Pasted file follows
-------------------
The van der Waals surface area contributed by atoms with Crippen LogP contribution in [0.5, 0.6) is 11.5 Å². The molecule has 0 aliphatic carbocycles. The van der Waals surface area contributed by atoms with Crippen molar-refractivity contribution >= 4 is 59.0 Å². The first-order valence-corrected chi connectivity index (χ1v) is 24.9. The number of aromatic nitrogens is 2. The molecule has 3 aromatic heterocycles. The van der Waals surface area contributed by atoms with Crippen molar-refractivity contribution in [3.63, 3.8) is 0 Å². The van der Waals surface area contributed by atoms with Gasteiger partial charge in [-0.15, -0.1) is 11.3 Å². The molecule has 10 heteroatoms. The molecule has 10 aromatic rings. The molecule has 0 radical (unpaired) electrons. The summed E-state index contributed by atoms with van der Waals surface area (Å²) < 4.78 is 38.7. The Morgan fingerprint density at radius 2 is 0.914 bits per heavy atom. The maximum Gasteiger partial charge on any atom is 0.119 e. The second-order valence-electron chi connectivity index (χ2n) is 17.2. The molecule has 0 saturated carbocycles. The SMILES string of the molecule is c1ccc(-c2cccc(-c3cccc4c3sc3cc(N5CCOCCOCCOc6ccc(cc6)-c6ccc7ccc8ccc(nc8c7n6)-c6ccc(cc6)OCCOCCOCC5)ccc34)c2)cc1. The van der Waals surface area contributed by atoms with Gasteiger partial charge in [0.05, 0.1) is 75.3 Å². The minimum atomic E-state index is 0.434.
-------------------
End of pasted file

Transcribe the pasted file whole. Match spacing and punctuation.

The van der Waals surface area contributed by atoms with Crippen LogP contribution in [0.5, 0.6) is 11.5 Å². The molecule has 0 aliphatic carbocycles. The van der Waals surface area contributed by atoms with Crippen molar-refractivity contribution >= 4 is 59.0 Å². The first-order valence-corrected chi connectivity index (χ1v) is 24.9. The number of aromatic nitrogens is 2. The molecule has 3 aromatic heterocycles. The van der Waals surface area contributed by atoms with Crippen molar-refractivity contribution in [3.63, 3.8) is 0 Å². The van der Waals surface area contributed by atoms with Gasteiger partial charge in [-0.15, -0.1) is 11.3 Å². The molecule has 10 heteroatoms. The molecule has 10 aromatic rings. The molecule has 0 radical (unpaired) electrons. The summed E-state index contributed by atoms with van der Waals surface area (Å²) < 4.78 is 38.7. The Morgan fingerprint density at radius 2 is 0.914 bits per heavy atom. The maximum Gasteiger partial charge on any atom is 0.119 e. The second-order valence-electron chi connectivity index (χ2n) is 17.2. The molecule has 0 saturated carbocycles. The SMILES string of the molecule is c1ccc(-c2cccc(-c3cccc4c3sc3cc(N5CCOCCOCCOc6ccc(cc6)-c6ccc7ccc8ccc(nc8c7n6)-c6ccc(cc6)OCCOCCOCC5)ccc34)c2)cc1. The van der Waals surface area contributed by atoms with Gasteiger partial charge in [0.05, 0.1) is 75.3 Å². The minimum atomic E-state index is 0.434.